Journal of Cachexia, Sarcopenia and Muscle (JCSM) Abstract
Article first published online: 04 February 2019
The IMPACT study: early loss of skeletal muscle mass in advanced pancreatic cancer patients
Debora Basile, Annamaria Parnofiello, Maria Grazia Vitale, Francesco Cortiula, Lorenzo Gerratana, Valentina Fanotto, Camilla Lisanti, Giacomo Pelizzari, Elena Ongaro, Michele Bartoletti, Silvio Ken Garattini, Victoria Josephine Andreotti, Anna Bacco, Donatella Iacono, Marta Bonotto, Mariaelena Casagrande, Paola Ermacora, Fabio Puglisi, Nicoletta Pella, Gianpiero Fasola, Giuseppe Aprile
Giovanni G. Cardellino
Pancreatic cancer (PC) patients have multiple risk factors for sarcopenia and loss of skeletal muscle mass (LSMM), which may cause greater treatment toxicities, reduced response to cancer therapy, prolonged hospitalization, impaired quality of life, and worse prognosis.
This is a retrospective study on advanced PC patients treated at the Department of Oncology of Udine, Italy, from January 2012 to November 2017. Among 162 patients who received chemotherapy, 94 consecutive patients with an available computed tomography (CT) scan were retrospectively analyzed. The primary objective of our study was to explore if an early LSMM ≥ 10% (measured at first radiological evaluation and compared with baseline) and/or baseline sarcopenia may impact prognosis. Baseline sarcopenia was defined according to Prado's criteria. Skeletal muscle area was measured as cross‐sectional areas (cm2) using CT scan data through the Picture archiving and communication system (PACS) image system.
In the whole cohort, 48% of patients were ≤70 years old, and 50% had metastatic disease.
At baseline, 73% of patients had sarcopenia, and 16% presented a visceral fat area ≥ 44 cm2/m2. Overall, 21% experienced an early LSMM ≥ 10%. Approximately 33% of sarcopenic patients at baseline and ~35% of patients with early LSMM ≥ 10% had a body mass index > 25 kg/m2. Of note, 71% of patients were evaluated by a nutritionist, and 56% received a dietary supplementation (oral and/or parenteral). After a median follow‐up of 30.44 months, median overall survival (OS) was 11.28 months, whereas median progression‐free survival (PFS) was 5.72 months. By multivariate analysis, early LSMM ≥ 10% was significantly associated with worse OS [hazard ratio (HR): 2.16; 95% confidence interval (CI) 1.23–3.78; P = 0.007] and PFS (HR: 2.31; 95% CI 1.30–4.09; P = 0.004). Moreover, an exploratory analysis showed that inflammatory indexes, such as neutrophil–lymphocyte ratio variation, impact early LSMM ≥ 10% (odds ratio 1.31, 95% CI 1.06–1.61, P = 0.010).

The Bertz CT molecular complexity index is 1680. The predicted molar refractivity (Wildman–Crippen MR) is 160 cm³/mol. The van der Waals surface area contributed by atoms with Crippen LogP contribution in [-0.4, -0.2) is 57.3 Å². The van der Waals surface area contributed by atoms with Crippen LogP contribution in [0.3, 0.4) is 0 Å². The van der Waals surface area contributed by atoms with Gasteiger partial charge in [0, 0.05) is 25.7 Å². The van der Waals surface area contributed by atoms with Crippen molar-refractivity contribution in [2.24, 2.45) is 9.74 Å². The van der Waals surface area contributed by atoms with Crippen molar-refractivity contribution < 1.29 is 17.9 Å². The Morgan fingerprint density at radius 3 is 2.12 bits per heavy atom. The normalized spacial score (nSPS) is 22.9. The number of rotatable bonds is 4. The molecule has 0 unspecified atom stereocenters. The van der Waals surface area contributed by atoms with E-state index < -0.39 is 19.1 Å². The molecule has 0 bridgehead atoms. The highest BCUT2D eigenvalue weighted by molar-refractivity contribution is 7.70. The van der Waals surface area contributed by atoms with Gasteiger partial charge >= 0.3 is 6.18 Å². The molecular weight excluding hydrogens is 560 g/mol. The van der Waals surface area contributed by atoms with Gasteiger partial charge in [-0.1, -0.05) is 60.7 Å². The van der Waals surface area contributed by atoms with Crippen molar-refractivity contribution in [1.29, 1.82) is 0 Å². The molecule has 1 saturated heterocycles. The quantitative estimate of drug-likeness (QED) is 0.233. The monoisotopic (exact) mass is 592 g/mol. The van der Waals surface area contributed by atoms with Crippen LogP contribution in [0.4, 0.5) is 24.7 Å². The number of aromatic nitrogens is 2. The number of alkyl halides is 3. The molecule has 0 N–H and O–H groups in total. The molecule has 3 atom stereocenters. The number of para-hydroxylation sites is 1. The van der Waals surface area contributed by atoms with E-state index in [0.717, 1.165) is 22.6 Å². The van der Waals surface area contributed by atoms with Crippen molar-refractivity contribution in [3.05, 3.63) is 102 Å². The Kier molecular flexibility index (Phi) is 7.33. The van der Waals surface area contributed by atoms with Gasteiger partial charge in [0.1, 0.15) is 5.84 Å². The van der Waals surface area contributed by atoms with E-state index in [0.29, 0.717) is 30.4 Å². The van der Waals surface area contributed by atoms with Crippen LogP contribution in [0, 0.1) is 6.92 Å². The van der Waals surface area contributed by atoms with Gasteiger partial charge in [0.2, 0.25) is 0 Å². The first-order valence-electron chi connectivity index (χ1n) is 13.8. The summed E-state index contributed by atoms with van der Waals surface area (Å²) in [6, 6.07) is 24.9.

Early LSMM ≥ 10% has a negative prognostic role in advanced PC patients. Further prospective investigations are needed to confirm these preliminary data.
Basile, D., Parnofiello, A., Vitale, M. G., Cortiula, F., Gerratana, L., Fanotto, V., Lisanti, C., Pelizzari, G., Ongaro, E., Bartoletti, M., Garattini, S. K., Andreotti, V. J., Bacco, A., Iacono, D., Bonotto, M., Casagrande, M., Ermacora, P., Puglisi, F., Pella, N., Fasola, G., Aprile, G., and Cardellino, G. G. (2019) The IMPACT study: early loss of skeletal muscle mass in advanced pancreatic cancer patients. Journal of Cachexia, Sarcopenia and Muscle, https://doi.org/10.1002/jcsm.12368.